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Applications of the Abacus for the Blind

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Applications of the Abacus for the Blind

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Uses of Abacus for the Blind

In this modern age where technology helps aid the blind student to be competitive in school in all subject matters still there is a need for a very efficient tool to improve and enhance the blind student’s capability and skills in school.


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In the field of mathematics where it needs speed and efficiency to solve math problems, the talking calculator was invented. Despite this invention, public and state schools often prefer to use the abacus and teach the blind how to use it. The abacus entails the ability to improve math skills that can never be provided by any hi-tech talking calculators.


It is now become the most essential learning tool for these students. The abacus is very essential to a blind student’s life because it increase the speed and accuracy of the student to solve math problems. It comes in handy very portable and flexible as well.


The abacus for blind students is called Cranmer abacus. It is considered to be one of the most useful and effective tool especially for children who are blind. The abacus allows the child to have a concrete manipulation of the beads that would lead to more in depth understanding of numbers than using calculators. It also serves as an alternative to other tools and lengthy process of calculating numbers such as the braillewriter, among others.


Combining the Cranmer abacus and the braillewriter will give better results and will lead to the improvement of the child’s calculating abilities. Blind students prefer to use this. Cranmer Abacus is a calculating device which is a pocket-size abacus and it is a little replica of a soroban, a Japanese abacus that was used centuries ago.


This can be used in calculating numbers that involve arithmetic processes like addition, subtraction, multiplication, division, and to calculate square roots and cube roots as well. It can also be used to calculate numbers that involves decimals, fractions and even higher level of mathematics. This can also help the student for his daily living skills such as calculating the costs while buying some groceries or even shopping and also recording telephone numbers.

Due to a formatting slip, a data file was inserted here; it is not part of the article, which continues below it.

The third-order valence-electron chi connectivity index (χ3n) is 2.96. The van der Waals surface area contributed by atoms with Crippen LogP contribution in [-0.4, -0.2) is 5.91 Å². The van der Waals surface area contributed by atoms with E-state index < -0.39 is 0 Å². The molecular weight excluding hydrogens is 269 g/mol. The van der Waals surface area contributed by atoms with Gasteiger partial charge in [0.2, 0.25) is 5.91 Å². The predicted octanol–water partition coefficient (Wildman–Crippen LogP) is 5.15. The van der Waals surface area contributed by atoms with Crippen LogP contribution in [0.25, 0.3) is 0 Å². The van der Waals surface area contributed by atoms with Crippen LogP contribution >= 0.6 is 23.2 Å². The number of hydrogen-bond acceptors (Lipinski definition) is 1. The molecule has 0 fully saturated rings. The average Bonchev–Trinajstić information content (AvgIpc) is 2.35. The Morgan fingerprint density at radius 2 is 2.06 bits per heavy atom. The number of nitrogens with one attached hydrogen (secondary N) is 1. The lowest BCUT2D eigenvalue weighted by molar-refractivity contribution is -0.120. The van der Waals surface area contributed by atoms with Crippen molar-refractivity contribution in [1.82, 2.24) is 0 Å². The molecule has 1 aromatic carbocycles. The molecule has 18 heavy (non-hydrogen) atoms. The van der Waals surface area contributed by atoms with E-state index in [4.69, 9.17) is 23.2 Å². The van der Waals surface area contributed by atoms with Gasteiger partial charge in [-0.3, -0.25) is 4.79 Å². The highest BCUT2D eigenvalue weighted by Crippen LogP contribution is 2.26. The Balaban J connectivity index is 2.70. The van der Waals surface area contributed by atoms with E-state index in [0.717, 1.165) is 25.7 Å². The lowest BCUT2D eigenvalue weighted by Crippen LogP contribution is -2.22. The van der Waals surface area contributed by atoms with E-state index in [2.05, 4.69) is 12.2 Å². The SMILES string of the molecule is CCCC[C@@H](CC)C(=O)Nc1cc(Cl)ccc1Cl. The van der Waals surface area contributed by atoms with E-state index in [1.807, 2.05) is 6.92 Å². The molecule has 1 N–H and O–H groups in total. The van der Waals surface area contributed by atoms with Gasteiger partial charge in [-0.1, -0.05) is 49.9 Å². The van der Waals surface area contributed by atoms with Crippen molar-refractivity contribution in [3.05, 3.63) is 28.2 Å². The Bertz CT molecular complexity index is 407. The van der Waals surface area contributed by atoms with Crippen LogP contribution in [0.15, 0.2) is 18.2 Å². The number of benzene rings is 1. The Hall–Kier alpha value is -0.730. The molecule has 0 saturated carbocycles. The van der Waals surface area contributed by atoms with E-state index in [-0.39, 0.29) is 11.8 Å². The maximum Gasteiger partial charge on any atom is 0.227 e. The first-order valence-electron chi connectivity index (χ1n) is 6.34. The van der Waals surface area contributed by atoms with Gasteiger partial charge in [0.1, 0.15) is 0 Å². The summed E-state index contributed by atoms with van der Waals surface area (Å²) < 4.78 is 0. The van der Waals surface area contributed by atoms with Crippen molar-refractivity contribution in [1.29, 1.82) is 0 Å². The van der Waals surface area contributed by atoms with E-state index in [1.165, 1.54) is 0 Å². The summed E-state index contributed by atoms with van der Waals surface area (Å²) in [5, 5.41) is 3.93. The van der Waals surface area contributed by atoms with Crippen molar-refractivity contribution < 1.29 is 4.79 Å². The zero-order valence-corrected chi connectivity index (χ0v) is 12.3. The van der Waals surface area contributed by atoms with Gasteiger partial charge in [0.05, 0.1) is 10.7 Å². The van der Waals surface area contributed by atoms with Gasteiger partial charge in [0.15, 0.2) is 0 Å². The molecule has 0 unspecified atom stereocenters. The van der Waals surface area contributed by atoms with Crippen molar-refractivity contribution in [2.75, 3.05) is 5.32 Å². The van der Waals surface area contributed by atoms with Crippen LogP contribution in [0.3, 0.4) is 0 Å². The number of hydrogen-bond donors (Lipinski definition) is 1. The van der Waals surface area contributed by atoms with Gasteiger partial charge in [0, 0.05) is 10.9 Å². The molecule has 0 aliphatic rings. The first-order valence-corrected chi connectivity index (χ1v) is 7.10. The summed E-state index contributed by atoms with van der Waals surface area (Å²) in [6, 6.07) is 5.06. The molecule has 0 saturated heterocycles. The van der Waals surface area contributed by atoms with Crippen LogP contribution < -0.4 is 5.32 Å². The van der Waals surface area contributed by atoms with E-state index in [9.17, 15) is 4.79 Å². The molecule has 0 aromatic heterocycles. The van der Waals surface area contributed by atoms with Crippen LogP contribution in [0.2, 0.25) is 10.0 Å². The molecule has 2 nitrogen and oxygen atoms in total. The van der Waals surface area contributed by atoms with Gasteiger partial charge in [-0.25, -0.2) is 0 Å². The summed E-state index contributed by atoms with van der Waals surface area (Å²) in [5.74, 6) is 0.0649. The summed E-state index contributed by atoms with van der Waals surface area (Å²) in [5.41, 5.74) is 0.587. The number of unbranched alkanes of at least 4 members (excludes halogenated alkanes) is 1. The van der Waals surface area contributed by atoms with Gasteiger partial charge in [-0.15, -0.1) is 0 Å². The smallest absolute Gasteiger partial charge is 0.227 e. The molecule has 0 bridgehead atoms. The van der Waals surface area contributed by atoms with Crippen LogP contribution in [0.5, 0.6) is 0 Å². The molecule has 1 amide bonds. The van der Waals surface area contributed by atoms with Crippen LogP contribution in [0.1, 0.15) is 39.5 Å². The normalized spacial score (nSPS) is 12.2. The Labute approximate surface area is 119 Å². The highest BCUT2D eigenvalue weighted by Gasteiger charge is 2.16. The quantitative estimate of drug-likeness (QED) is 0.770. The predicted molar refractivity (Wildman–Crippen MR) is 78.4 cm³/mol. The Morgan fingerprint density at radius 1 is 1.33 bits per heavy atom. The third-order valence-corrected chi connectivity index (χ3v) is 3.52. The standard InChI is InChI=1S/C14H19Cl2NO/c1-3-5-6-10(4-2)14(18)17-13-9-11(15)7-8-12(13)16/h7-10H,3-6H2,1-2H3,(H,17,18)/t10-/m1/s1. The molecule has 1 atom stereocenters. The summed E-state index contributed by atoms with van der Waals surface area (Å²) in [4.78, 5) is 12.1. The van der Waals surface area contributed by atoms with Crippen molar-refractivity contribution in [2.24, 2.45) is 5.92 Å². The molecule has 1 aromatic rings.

Structure of Cranmer Abacus

Cranmer Abacus is a modification of the Japanese abacus named soroban. The Cranmer abacus consists of two modifications and that makes this counting device more helpful for visually impaired users. First, the rods of the abacus have more space from each other compared to that standard abacus; this is so in order to make it convenient for the finger to access the beads smoothly. Second, the mounting of the beads is done by having a friction that will fit against its back in order to lessen the beads from slipping easily.


The measurement of the Cranmer Abacus is 6 1/8 by 3 ¼ by 7/16 inches. There is a mark on the bottom edge and there is one tactile dot that is located in each rod along the crossbar. From the second rod located at the left side, it contains a tactile dash in every three rods.


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The beads are made of rigid white plastic while the frame of the abacus is made out of color black and high-impact plastic. The size of the bead is 5/16 inch for its thickness and there are 13 metal rods. In each rod it contains one bead that is located above the crossbar and the other four beads are located below.


Next Page: Computation using Cranmer Abacus


Next: History of Abacus

Comments

I am an instructor of abacus( soroban) upto the level 7/10 , as per malaysian standards. I am now working with children with special needs and am genuinely interested in implementing the use of Abacus for the Visually Impaired. please give me the best guidance to make my project a success.
Comment posted by: roohma on 2009-07-25T11:00:07


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